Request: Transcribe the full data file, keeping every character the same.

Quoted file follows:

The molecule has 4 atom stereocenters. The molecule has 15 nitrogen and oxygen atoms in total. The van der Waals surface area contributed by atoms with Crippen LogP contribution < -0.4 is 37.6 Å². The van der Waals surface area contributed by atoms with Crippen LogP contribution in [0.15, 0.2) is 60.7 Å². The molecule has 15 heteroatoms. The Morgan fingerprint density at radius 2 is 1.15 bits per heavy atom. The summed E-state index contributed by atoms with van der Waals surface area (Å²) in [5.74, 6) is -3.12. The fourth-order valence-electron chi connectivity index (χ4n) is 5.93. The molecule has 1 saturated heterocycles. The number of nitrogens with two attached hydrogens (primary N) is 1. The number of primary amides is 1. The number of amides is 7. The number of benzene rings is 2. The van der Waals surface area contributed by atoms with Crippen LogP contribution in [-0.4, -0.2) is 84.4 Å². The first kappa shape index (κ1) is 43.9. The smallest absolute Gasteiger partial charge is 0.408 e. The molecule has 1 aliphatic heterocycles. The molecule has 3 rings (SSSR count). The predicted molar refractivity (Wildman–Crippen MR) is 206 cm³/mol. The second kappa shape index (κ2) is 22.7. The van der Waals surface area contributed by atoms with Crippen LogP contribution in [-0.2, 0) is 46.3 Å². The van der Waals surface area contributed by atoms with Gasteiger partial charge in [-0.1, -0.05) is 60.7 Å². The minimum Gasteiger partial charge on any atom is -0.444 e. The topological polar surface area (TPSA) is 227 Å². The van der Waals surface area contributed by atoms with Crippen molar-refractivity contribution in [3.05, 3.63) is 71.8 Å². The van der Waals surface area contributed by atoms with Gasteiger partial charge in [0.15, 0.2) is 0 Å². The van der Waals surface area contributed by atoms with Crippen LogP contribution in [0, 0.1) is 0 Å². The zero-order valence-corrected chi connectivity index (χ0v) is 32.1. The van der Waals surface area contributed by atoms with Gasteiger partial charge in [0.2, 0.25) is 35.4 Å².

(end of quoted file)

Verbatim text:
The molecule has 4 atom stereocenters. The molecule has 15 nitrogen and oxygen atoms in total. The van der Waals surface area contributed by atoms with Crippen LogP contribution < -0.4 is 37.6 Å². The van der Waals surface area contributed by atoms with Crippen LogP contribution in [0.15, 0.2) is 60.7 Å². The molecule has 15 heteroatoms. The Morgan fingerprint density at radius 2 is 1.15 bits per heavy atom. The summed E-state index contributed by atoms with van der Waals surface area (Å²) in [5.74, 6) is -3.12. The fourth-order valence-electron chi connectivity index (χ4n) is 5.93. The molecule has 1 saturated heterocycles. The number of nitrogens with two attached hydrogens (primary N) is 1. The number of primary amides is 1. The number of amides is 7. The number of benzene rings is 2. The van der Waals surface area contributed by atoms with Crippen LogP contribution in [-0.4, -0.2) is 84.4 Å². The first kappa shape index (κ1) is 43.9. The smallest absolute Gasteiger partial charge is 0.408 e. The molecule has 1 aliphatic heterocycles. The molecule has 3 rings (SSSR count). The predicted molar refractivity (Wildman–Crippen MR) is 206 cm³/mol. The second kappa shape index (κ2) is 22.7. The van der Waals surface area contributed by atoms with Crippen LogP contribution in [-0.2, 0) is 46.3 Å². The van der Waals surface area contributed by atoms with Gasteiger partial charge in [-0.1, -0.05) is 60.7 Å². The minimum Gasteiger partial charge on any atom is -0.444 e. The topological polar surface area (TPSA) is 227 Å². The van der Waals surface area contributed by atoms with Crippen molar-refractivity contribution in [3.05, 3.63) is 71.8 Å². The van der Waals surface area contributed by atoms with Gasteiger partial charge in [0.15, 0.2) is 0 Å². The van der Waals surface area contributed by atoms with Crippen LogP contribution in [0, 0.1) is 0 Å². The zero-order valence-corrected chi connectivity index (χ0v) is 32.1. The van der Waals surface area contributed by atoms with Gasteiger partial charge in [0.2, 0.25) is 35.4 Å².